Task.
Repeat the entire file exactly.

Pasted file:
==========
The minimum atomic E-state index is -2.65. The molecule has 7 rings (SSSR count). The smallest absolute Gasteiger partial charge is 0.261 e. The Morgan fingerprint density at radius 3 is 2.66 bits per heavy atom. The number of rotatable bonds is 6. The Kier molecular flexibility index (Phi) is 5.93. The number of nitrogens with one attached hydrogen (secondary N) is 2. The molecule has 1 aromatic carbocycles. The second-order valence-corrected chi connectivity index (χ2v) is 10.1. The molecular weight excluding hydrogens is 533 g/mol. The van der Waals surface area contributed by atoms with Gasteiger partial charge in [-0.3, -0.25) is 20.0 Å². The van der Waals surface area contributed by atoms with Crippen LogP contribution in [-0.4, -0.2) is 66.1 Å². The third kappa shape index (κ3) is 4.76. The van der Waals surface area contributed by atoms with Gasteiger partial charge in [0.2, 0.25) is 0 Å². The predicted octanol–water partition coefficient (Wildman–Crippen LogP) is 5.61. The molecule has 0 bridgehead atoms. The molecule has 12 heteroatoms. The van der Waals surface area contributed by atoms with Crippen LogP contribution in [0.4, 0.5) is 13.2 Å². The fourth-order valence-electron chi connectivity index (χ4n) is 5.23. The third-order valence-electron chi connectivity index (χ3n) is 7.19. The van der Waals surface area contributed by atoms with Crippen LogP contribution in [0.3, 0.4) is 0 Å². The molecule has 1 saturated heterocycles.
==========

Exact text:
The minimum atomic E-state index is -2.65. The molecule has 7 rings (SSSR count). The smallest absolute Gasteiger partial charge is 0.261 e. The Morgan fingerprint density at radius 3 is 2.66 bits per heavy atom. The number of rotatable bonds is 6. The Kier molecular flexibility index (Phi) is 5.93. The number of nitrogens with one attached hydrogen (secondary N) is 2. The molecule has 1 aromatic carbocycles. The second-order valence-corrected chi connectivity index (χ2v) is 10.1. The molecular weight excluding hydrogens is 533 g/mol. The van der Waals surface area contributed by atoms with Gasteiger partial charge in [-0.3, -0.25) is 20.0 Å². The van der Waals surface area contributed by atoms with Crippen LogP contribution in [-0.4, -0.2) is 66.1 Å². The third kappa shape index (κ3) is 4.76. The van der Waals surface area contributed by atoms with Gasteiger partial charge in [0.2, 0.25) is 0 Å². The predicted octanol–water partition coefficient (Wildman–Crippen LogP) is 5.61. The molecule has 0 bridgehead atoms. The molecule has 12 heteroatoms. The van der Waals surface area contributed by atoms with Crippen LogP contribution in [0.4, 0.5) is 13.2 Å². The fourth-order valence-electron chi connectivity index (χ4n) is 5.23. The third-order valence-electron chi connectivity index (χ3n) is 7.19. The van der Waals surface area contributed by atoms with Crippen LogP contribution in [0.3, 0.4) is 0 Å². The molecule has 1 saturated heterocycles.